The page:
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BioMarin's gene therapy for hemophilia reduced bleeding by 96% over 3 years

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BioMarin's gene therapy for hemophilia reduced bleeding by 96% over 3 years

BioMarin Pharmaceutical Inc.'s three-year data in hemophilia patients treated with its experimental gene therapy, Valrox, showed signs of reduced bleeding and stabilizing factor VIII levels, the company said.

The update is part of an ongoing phase 1/2 study in six evaluated adult participants with severe hemophilia A, an inherited blood disorder, BioMarin said May 28.

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Valrox, which is meant to prevent bleeding by replacing patients' deficient factor VIII levels, was tested in a 6e13 vector genomes per kilogram dose, demonstrating a median annualized bleed rate, or ABR, of 0 and mean ABR of 0.7 in the third year, indicating a 96% reduction in mean ABR over three years with Valrox, also known as valoctocogene roxaparvovec.

According to BioMarin, in the year before patients began participating in the trial, the median ABR was 16.3 and mean ABR was 16.5.

Valrox also appeared to result in study participants' factor VIII levels approaching a plateau in year three, at approximately 20% in patients.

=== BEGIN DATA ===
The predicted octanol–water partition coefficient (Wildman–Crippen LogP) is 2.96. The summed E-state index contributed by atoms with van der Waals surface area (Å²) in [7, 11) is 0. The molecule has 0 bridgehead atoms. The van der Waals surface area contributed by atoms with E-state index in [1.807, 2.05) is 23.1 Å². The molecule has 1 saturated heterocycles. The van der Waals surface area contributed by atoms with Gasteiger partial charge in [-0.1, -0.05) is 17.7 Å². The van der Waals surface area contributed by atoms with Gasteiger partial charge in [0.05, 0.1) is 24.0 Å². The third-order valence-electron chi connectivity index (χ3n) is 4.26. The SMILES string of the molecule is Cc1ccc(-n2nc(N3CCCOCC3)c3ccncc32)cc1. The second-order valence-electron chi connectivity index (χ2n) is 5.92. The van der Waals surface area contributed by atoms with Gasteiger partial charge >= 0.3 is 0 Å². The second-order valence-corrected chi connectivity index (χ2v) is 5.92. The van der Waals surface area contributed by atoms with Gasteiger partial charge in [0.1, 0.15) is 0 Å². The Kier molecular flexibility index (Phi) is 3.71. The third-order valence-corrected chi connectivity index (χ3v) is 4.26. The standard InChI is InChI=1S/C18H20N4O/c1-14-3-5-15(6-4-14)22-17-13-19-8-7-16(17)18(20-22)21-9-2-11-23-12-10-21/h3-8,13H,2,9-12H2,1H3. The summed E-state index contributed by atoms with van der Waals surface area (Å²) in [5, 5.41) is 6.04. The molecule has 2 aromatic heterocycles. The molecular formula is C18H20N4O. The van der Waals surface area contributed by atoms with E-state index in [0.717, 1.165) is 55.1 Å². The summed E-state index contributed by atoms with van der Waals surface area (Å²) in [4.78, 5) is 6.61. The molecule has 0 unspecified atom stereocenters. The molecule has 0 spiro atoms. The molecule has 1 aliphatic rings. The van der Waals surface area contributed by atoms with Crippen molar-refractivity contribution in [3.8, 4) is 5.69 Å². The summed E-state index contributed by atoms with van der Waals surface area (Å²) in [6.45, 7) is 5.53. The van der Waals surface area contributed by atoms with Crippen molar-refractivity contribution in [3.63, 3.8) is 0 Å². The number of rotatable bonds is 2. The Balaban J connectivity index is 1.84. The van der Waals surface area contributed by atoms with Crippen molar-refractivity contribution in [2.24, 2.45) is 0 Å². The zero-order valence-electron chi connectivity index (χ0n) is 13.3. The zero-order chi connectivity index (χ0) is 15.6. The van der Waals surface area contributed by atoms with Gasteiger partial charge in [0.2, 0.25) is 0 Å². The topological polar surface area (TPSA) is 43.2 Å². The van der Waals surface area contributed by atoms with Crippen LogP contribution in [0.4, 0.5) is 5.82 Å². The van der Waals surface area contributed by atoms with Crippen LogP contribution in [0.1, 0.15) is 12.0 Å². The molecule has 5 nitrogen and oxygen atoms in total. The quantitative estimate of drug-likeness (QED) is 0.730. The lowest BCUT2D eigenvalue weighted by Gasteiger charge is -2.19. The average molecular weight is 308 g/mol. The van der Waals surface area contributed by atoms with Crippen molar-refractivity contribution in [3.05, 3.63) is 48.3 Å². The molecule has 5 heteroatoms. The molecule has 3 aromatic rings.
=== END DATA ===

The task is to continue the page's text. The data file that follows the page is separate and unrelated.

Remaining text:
Factor VIII levels were at 47% after one year of Valrox treatment and at 27% after two years.

Leerink analysts Joseph Schwartz and Dae Gon Ha noted that the rate of decline in factor VIII levels between years two and three appeared to slow, and factor VIII results were "stronger than expected."

In addition, BioMarin reported that 86% of patients in the third year had zero bleeds requiring factor VIII infusions. Factor VIII infusions are the current standard of care for severe hemophilia A, and patients typically receive infusions intravenously two to three times a week.

"Similar to ABRs, reductions in infusions will be key in regulatory and payor discussions," Leerink's analysts wrote following the data release.

According to BioMarin's statistical modeling, Valrox's effects would be maintained over an extended period of time of eight or more years.

However, Stifel analyst Paul Matteis said, "We do not think the durability debate for Valrox is over."

Nevertheless, Matteis wrote on May 28 that the three-year data "removes the worst case scenario from the table," and acknowledged that Valrox should provide at least five years of bleeding prevention.

BioMarin noted that Valrox was well-tolerated in the participants.

Valrox is also in ongoing phase 3 trials in the same patient population.

BioMarin said regulatory submission plans for Valrox will be announced in the third fiscal quarter of 2019. If approved, Valrox will be the first gene therapy treatment for hemophilia A.